Pacquiao calls out McGregor for #realboxingmatch

Manny Pacquiao threw down the gauntlet to Conor McGregor — and took a dig at Floyd Mayweather — as he promised to give the mixed martial arts star a “real boxing match”.

McGregor lost a megabucks fight in August against the unbeaten Mayweather, who defeated Pacquiao in their disappointing ‘Fight of the Century’ in 2015.

“Happy Thanksgiving! Stay fit my friend. #realboxingmatch #2018 @thenotoriousmma,” Pacquiao posted on Twitter and Instagram, using McGregor’s social media handle.

There was no immediate reaction from McGregor on social media, and Pacquiao’s media team told AFP Friday that there were “no negotiations yet” about a McGregor match.

Pacquiao, who turns 39 in three weeks, lost his World Boxing Organization welterweight title to Australian former teacher Jeff Horn in July, having come out of retirement in 2016 to take the belt from American Jessie Vargas.

Manny Pacquiao
Manny Pacquiao

McGregor has not fought in mixed martial arts or boxing since losing to Mayweather by 10th-round technical knockout in their much-hyped bout in Las Vegas in August.

Pacquiao’s “#realboxingmatch” reference appears to be a swipe at Mayweather, who beat the Filipino by unanimous decision in 2015 in the richest fight in boxing history.

Pacquiao, who fought with a shoulder injury that later required surgery, has insisted he beat Mayweather, saying he “didn’t do nothing. He was always moving outside”.

Mayweather retired with a record of 50-0 after the McGregor bout.

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Debate in Japan as politician with baby ejected from chamber

A local Japanese female politician who brought her baby into an assembly meeting to highlight the issues women face in the workplace has sparked debate after being ejected from the chamber.

Yuka Ogata took her seven-month-old son to join a municipal assembly session of southern Kumamoto city on Wednesday but other lawmakers asked her to leave, according to local media.

“Under the rules, only politicians, staff members and city officials can go on to the assembly floor,” an official at Kumamoto City Assembly told AFP on Friday.

The assembly was delayed for 40 minutes. Ogata joined after leaving the child with a friend, according to public broadcaster NHK.

“Apparently she told the chairman that she wanted to create a woman-friendly work environment,” the official said.

Her move has sparked debate online with supporters saying she was brave and opponents questioning if it was a good idea to bring a baby to a workplace.

“I think her act was wonderful. People wouldn’t take problems seriously” if she hadn’t shown up with the child, one Twitter user said.

“Balancing work and child rearing isn’t about being with a child all the time at a workplace,” said another user, who identified herself as a fellow working mother.

“I really cannot understand her action,” wrote this user.

In May, a breastfeeding senator made Australian political history by becoming the first woman to nurse her newborn baby in the parliament.

Being able to breastfeed in the chamber follows new rules introduced last year to create a more “family-friendly” parliament.

Under previous rules, children were technically banned in the Australian parliament.

Prime Minister Shinzo Abe has made increasing female participation in the workforce a key plank of his “Abenomics” strategy to reboot Japan’s once-mighty economy.

However, women are still underrepresented in politics with only 47 of the 465 members of the lower house.

According to statistics compiled by the Swiss-based Inter-Parliamentary Union, this ratio of 10.1 percent places Japan below Myanmar and Gambia.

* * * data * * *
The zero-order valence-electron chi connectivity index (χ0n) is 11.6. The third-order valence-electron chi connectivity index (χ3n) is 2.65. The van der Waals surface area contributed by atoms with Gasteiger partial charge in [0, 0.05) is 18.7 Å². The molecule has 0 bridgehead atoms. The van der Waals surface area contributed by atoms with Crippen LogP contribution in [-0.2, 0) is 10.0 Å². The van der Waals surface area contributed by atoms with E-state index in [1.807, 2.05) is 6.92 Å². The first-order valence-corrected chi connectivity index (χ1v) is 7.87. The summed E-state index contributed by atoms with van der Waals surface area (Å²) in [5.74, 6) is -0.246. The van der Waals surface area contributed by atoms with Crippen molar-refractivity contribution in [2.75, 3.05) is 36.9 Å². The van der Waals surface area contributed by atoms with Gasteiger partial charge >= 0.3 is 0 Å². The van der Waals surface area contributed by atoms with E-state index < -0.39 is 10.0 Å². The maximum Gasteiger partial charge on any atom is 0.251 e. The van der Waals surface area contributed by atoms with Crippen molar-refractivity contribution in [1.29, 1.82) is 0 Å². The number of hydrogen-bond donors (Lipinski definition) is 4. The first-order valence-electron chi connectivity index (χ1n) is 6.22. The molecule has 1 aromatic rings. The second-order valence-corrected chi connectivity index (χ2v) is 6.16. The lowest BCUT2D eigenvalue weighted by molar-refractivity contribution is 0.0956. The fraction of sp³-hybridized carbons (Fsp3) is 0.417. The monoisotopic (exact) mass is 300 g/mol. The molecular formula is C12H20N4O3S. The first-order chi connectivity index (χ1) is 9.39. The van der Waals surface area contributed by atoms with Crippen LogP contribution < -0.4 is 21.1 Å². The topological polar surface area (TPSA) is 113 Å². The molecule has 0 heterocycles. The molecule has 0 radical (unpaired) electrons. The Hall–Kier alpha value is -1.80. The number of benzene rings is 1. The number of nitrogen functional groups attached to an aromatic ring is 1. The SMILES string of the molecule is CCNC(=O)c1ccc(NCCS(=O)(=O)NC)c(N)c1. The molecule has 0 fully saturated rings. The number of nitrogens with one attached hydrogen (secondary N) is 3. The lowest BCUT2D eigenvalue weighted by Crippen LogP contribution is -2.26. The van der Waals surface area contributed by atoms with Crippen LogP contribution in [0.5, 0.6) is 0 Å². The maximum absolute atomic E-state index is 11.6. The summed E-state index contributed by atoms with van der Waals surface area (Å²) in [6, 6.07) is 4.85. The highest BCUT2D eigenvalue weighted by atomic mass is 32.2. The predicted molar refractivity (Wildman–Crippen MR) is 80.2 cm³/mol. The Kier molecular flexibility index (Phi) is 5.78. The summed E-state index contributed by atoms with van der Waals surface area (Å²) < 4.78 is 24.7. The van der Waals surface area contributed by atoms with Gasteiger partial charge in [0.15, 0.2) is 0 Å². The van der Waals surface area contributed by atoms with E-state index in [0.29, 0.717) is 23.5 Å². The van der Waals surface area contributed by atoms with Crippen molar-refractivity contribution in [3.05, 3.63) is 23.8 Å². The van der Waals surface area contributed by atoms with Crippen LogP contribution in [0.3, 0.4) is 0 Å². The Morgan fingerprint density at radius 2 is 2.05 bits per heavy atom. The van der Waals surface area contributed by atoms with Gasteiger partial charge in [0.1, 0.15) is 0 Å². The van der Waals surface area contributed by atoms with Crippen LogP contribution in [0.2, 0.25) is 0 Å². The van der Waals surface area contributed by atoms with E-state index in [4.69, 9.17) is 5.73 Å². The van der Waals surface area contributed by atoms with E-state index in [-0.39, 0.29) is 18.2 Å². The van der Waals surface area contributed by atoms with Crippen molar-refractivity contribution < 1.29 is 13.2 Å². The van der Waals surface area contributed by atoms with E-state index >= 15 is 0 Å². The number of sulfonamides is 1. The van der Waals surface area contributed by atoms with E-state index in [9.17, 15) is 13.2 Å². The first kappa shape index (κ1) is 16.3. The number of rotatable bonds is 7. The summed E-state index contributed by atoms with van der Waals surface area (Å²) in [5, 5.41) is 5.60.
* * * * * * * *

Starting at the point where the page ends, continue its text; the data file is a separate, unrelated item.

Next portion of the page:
AFP

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Five steps to refinancing your personal loan

Personal loans can be more expensive than other loans. This is so because the specifics of personal loans — like how much you can borrow and the rate at which you can borrow — will be determined by your creditworthiness.

But an increase in your credit score or improvement in your financial situation could change that, according to gobankingrates.com.

If you’ve previously taken out a personal loan, but think you could get a better interest rate or lower monthly payment, you should consider refinancing. Refinancing a personal loan can help you get a better interest rate, which can save you money. Other benefits come with a refinanced loan, too — like changing loan terms or monthly payments to accommodate your financial needs.

According to gobankingrates.com, here’s how to refinance so you can get the best personal loan rate.

How do I refinance a personal loan?

To refinance a personal loan, you need to follow the same steps you’d take to qualify and apply for a personal loan: work on optimising your credit, finding the right lender and researching loans. Once you apply for and are approved for the refinance, you’ll get the new loan, close out your old loan and start making payments on the new one.

These are the five steps you need to follow to refinance your personal loan:

  1. Improve your credit

Before you begin to negotiate a refinance of your personal loan, ask yourself, “Should I refinance?” If your credit history has improved enough for a refinance, it’s probably a smart idea.

For example, if your credit score was less than stellar when you took out the loan in the first place, and you’ve been making your monthly payments on time, your credit could have improved. Your lender will also review your payment history as a whole to make sure that you’re a safe candidate for a refinance.

If you continue making payments on time throughout the refinancing process and your credit score continues to improve, you’ll be in a much better position to ask for loan refinancing. Demonstrating that you’re a safe investment for the lender will go a long way towards the lender’s willingness to negotiate a refinance; so this is one of the most important things you can do throughout the course of the refinancing process.

  1. Compare offers from banks